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Review: Darkships – Hiraeth (released March 20, 2016) and We Sit where the Sun rises (released April

Darkships is the brainchild of UK musician Jon Chinn. Chinn uses loops and found sounds to build a framework for him and other musicians to add too, creating rich, textured and quite varied psychedelic music. Hiraeth draws in part from previously released works by Darkships, while adding new parts and material to create a collection of pieces that flow together naturally, despite their eclectic nature.

The opening track, Play the Light, shifts from electronic drone to mesmeric Krautrock to drifting ambient sections, all while remaining highly listenable. To You. From Where? Is a vaguely unsettling, off-kilter electronic pop song, with a bit of an early 80’s vibe to it. Similarly, Silver Wheel capitalizes on that early 80’s atmosphere with lush organ, eccentric basslines and processed vocals. This dreamy number builds slowly into a spacey wall of noise, full of energy and ancient choirs.

Chinn seems to enjoy that slow burn as he utilizes it on a number of the songs on Hiraeth. Because of the Sun, for example, begins as a brooding, atmospheric guitar meditation and then deliberately builds over evolving rhythms before taking on a triumphant 60’s psychedelia flavour towards the end. The central piece, and standout track on the album is the mind-blowing The Weatward path, which over its 10 ½ minute length goes from a mélange of late night jazz, Tangerine Dreamish electronic sequences and Frippian guitar meanderings to a stunning spaced out freak funk jam that really tears the roof off. The title track, on the other hand, with its motorik rhythms and robotic voices has a slight bit of Kraftwerk sensibility to it, but yet is something much more complex, almost industrial in nature, without ever getting too harsh, giving it more of a space rock vibe. 242 was the number begins with some jazzy solo piano, and slowly evolves into a laidback, 70’s style jazz-rock piece with deep, spacey organ, horns and bluesy guitar squalls. The album concludes with the brief, piano based reflection, set to the sound of rolling waves.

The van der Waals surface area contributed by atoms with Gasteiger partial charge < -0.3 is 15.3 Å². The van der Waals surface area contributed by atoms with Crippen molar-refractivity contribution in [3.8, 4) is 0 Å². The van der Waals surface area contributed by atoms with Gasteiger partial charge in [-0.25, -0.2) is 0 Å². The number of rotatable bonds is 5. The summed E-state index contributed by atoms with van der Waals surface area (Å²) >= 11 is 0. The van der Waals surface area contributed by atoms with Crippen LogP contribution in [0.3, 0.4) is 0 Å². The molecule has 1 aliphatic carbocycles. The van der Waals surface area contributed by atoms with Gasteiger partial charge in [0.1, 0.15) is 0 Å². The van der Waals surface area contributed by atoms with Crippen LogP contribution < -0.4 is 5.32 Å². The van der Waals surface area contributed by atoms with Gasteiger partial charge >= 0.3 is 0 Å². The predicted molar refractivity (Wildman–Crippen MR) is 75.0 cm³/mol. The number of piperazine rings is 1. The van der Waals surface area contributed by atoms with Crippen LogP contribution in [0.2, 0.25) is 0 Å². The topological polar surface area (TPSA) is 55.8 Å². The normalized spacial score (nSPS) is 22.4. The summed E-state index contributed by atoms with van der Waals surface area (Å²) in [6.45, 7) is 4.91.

While listening to Hiraeth, I was often reminded of some of the eclectic works of 80’s artists like Bill Nelson, Ryuichi Sakamoto and David Sylvian, but with an added influence from 70’s jazz and Krautrock. The eclectic nature of the album is not a detriment but an amazing strength. How Chinn manages to make all this work together is nothing short of breathtaking, making Hiraeth must listening for fans of any of the kinds of music mentioned here in the review.

We Sit where the Sun rises comprises two 22+ minute long tracks, stitched together from shorter tracks on two earlier Darkships albums, Phase 1 and Phase 2, with additional sections of found sounds to tie it all together. The idea, I think, was that by removing gaps between individual songs and presenting it in this continuous manner, it would be a much more deeply immersive headphone experience. And that is something where it succeeds at admirably.

Chinn has created two vast landscapes full of life and sound, a psychoacoustic world blended with psychedelic jazz, funk, bluesy rock, tribal percussion, electronic Krautrock and ambient elements for a total sonic experience quite like no other. Many of the sections are taken from live studio jams, so they have a loose and organic feel and flow so naturally into one another, that if I had not known there was editing involved, I surely would have thought it had always been one continuous piece of music. It flows as if it was, feeling natural in its ups and downs, in its faster and slower moments, and its build to a conclusion that feels refreshing and satisfying. It may all sound very experimental from the way I’ve described it, and in a sense it is, but it is also very accessible. It strikes a nice balance between cerebral sonic territory and just an easy and pleasurable listening experience.

With the headphones on, in a dark room, it’s easy to get totally lost in this music, because it creates its own world that the mind has no trouble at all filling with visual images, from rushing cityscapes to leisurely oceanside amblings; from strolls through fields of ancient standing stones to climbs up the sides of mighty mountains, this brilliant music can conjure up almost anything or any place your mind wants to take you.

For more info and to purchase the albums, visit and

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